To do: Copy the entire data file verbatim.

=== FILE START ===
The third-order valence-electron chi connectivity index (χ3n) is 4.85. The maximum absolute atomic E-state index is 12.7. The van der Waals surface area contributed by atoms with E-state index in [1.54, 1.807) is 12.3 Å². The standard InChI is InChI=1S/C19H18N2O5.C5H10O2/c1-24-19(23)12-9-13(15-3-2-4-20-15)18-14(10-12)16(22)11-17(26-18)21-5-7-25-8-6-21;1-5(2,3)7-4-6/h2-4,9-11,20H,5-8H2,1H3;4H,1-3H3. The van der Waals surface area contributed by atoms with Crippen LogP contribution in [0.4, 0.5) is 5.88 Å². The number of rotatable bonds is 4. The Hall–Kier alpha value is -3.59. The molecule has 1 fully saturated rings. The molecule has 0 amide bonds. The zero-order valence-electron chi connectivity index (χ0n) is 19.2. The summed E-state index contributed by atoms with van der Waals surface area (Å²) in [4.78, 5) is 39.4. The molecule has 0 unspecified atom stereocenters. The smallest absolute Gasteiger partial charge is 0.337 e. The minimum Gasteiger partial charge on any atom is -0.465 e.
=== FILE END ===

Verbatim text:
The third-order valence-electron chi connectivity index (χ3n) is 4.85. The maximum absolute atomic E-state index is 12.7. The van der Waals surface area contributed by atoms with E-state index in [1.54, 1.807) is 12.3 Å². The standard InChI is InChI=1S/C19H18N2O5.C5H10O2/c1-24-19(23)12-9-13(15-3-2-4-20-15)18-14(10-12)16(22)11-17(26-18)21-5-7-25-8-6-21;1-5(2,3)7-4-6/h2-4,9-11,20H,5-8H2,1H3;4H,1-3H3. The van der Waals surface area contributed by atoms with Crippen LogP contribution in [0.4, 0.5) is 5.88 Å². The number of rotatable bonds is 4. The Hall–Kier alpha value is -3.59. The molecule has 1 fully saturated rings. The molecule has 0 amide bonds. The zero-order valence-electron chi connectivity index (χ0n) is 19.2. The summed E-state index contributed by atoms with van der Waals surface area (Å²) in [4.78, 5) is 39.4. The molecule has 0 unspecified atom stereocenters. The smallest absolute Gasteiger partial charge is 0.337 e. The minimum Gasteiger partial charge on any atom is -0.465 e.